Life inside the prison is very simple. We would get up at 6 a.m., clean and organize the cell, fold up the blanket like dried tofu. Then everyone would sit in a row on a bench against the wall. At noon, we lined up for lunch, and later we lined up for water. To speak with the leader we had to shout “report.” When the leader shouted our names we had to say “here.” We slept under surveillance at night; we were not allowed to cover our heads. I also had to take turns to stand in shifts; each person stood for two hours and was not allowed to sit against the wall.
I tried to learn to be obedient in these areas and to respect the officers from my heart, not out of fear but out of conscience. But about God’s faith, I had to continue to stand firm. When a police officer called me a cult, I flatly refused! We can be convicted, we can be sentenced, we can go to jail, we can accept all of these, but the truth is that we have not sinned and what has happened is for the pure faith of Christ and his gospel.
Whether it is police officers or prisoners, we need to learn to identify with them, and we also need to learn to be different. An officer asked me, “What do you think of the Communist Party?” I declared that the Communist Party is of man, not God! We need to worship the true God!
A certain prisoner said I have a mouth that deserves to be beaten. I said “Forget it, I’m not going to say anymore. If I say more you will beat me.” He said, “I won’t beat you.” I continued to share and discuss with him, and finally he said, “I don’t want to waste my breath with you anymore,” and he walked away. But I thanked God for allowing me to make another plea. Our plea is not only made in courtrooms, our court can appear anytime and anywhere.
A certain police officer mentioned a Hong Kong movie in which a priest had influence over the gang members. I thank God for allowing me to play this role in the jail where I was. There are priests or preachers who appear inside the prison and become a spectacle in every heart. Someone inside the cell said, “We have all kinds of people here, and the strangest thing is that there is a priest.” When I was helping people clean the cells, an elderly uncle said, “When I look at all your deeds, you shouldn’t be arrested by them. Why did they arrest you?” I replied, “The Lord Jesus, the Son of God, was innocent, but he was still condemned to die on the cross.” He then let out a long sigh as if he understood, but also as if he didn’t!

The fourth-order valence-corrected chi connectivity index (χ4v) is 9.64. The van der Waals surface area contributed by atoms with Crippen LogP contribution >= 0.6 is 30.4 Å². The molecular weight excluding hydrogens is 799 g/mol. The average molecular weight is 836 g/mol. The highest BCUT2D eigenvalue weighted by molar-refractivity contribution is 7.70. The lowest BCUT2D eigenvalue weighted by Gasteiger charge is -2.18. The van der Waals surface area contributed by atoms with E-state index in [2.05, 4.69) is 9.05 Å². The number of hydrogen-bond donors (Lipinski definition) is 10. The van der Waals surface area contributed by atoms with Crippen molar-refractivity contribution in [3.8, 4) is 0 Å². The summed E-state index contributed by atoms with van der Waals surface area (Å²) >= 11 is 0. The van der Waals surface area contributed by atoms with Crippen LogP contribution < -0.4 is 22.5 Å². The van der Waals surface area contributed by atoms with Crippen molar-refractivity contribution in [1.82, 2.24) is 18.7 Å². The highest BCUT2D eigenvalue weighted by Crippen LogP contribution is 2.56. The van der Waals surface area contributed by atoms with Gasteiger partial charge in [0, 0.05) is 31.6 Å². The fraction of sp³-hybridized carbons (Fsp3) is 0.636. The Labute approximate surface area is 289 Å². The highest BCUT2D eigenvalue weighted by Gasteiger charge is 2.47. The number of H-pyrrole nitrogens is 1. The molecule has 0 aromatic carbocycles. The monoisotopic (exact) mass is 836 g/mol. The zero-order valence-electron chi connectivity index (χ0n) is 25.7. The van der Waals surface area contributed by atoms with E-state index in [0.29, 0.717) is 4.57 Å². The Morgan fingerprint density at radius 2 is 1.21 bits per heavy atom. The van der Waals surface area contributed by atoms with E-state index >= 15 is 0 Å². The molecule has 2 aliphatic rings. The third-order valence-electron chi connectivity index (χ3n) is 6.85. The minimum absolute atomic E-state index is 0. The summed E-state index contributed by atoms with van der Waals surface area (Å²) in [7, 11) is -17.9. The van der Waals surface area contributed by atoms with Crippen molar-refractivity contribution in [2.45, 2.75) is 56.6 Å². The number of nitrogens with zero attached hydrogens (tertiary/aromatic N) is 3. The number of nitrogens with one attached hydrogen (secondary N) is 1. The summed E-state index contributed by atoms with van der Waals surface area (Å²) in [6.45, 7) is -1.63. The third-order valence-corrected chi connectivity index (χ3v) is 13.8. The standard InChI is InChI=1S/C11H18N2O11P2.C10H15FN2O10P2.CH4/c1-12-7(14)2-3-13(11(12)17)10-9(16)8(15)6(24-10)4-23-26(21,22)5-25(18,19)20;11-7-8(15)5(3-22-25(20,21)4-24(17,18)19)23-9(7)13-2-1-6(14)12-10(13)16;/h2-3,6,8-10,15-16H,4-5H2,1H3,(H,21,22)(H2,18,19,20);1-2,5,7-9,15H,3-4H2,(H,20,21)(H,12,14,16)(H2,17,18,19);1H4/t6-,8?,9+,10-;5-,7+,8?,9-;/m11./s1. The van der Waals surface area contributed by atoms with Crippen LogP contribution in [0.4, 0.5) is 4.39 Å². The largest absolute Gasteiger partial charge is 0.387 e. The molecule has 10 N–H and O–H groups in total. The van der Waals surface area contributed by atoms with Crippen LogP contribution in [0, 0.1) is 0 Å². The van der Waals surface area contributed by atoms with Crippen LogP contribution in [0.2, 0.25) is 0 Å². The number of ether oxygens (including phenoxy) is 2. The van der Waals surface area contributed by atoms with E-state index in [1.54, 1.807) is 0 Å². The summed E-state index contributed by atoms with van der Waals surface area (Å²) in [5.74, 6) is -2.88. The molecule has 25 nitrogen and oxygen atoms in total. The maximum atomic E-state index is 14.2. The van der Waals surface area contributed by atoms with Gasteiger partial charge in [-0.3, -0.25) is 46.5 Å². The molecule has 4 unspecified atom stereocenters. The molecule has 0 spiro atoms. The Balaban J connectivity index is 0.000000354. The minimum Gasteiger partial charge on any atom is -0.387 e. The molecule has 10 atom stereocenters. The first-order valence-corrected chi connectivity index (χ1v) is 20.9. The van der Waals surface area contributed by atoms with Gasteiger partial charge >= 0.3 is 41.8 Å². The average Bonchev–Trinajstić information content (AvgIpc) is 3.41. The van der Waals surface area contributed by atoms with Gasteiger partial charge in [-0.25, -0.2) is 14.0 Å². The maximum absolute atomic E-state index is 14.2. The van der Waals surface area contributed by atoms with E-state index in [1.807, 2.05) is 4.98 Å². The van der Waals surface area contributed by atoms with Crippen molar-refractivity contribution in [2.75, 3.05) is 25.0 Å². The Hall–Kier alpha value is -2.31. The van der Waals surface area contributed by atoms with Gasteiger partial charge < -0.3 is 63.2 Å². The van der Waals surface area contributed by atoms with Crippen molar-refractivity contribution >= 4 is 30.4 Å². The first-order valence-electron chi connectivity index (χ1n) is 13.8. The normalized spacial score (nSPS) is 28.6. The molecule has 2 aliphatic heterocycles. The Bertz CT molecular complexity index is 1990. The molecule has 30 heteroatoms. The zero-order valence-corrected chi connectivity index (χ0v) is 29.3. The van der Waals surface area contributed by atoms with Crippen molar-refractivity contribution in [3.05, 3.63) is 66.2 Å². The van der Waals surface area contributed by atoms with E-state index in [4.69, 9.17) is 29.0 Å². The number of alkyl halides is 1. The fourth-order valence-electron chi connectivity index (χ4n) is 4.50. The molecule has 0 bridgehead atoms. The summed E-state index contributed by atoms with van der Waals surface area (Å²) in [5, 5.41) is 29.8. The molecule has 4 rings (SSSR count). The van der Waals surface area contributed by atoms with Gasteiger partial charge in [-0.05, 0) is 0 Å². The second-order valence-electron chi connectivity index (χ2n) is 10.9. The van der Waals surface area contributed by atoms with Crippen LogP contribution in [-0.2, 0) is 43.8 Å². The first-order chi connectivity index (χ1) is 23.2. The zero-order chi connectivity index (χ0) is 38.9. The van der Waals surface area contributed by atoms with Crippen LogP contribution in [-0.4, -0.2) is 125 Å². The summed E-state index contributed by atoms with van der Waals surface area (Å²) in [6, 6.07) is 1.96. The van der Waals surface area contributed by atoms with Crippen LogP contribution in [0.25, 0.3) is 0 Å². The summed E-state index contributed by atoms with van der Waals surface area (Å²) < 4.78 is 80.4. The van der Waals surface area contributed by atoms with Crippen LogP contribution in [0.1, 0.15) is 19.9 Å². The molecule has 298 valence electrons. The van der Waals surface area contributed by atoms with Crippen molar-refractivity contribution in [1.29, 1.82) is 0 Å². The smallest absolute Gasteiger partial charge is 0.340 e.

A detention center or prison is a hidden place, a place that others fear in their minds. A certain prisoner said that there is too much yin here. [In Chinese philosophy, yin and yang are said to govern the universe. Yin is negative, dark, and feminine.] What each person boasts of in prison is the power of hell and death. Curse words and phrases occur with high frequency. But thanks be to the Lord Jesus Christ, who gave us the keys of the kingdom of heaven. The powers of hell cannot prevail against him. Every time someone exalts and proclaims sin and death, my heart prays repeatedly. What we need most at this time is faith, the seal of God’s personal presence.
Now I have come out of it and had the opportunity to measure the power of darkness with my own personal experience, I am thankful and convinced by the Lord that the power of hell cannot prevail over the keys of the kingdom of heaven. This is my greatest take-away from my time in prison, and a message I purposely bring to you.
The Lord has given us the keys to the kingdom of heaven, which is filled with the Word of God. We may not be able to deliberately conduct religious evangelism, but we can manifest God’s Kingdom in every word and action of our lives. As preachers, as Christians with theological training and depth in life, we have a responsibility to go in front. Even if we are martyred, the key is to manifest the Word!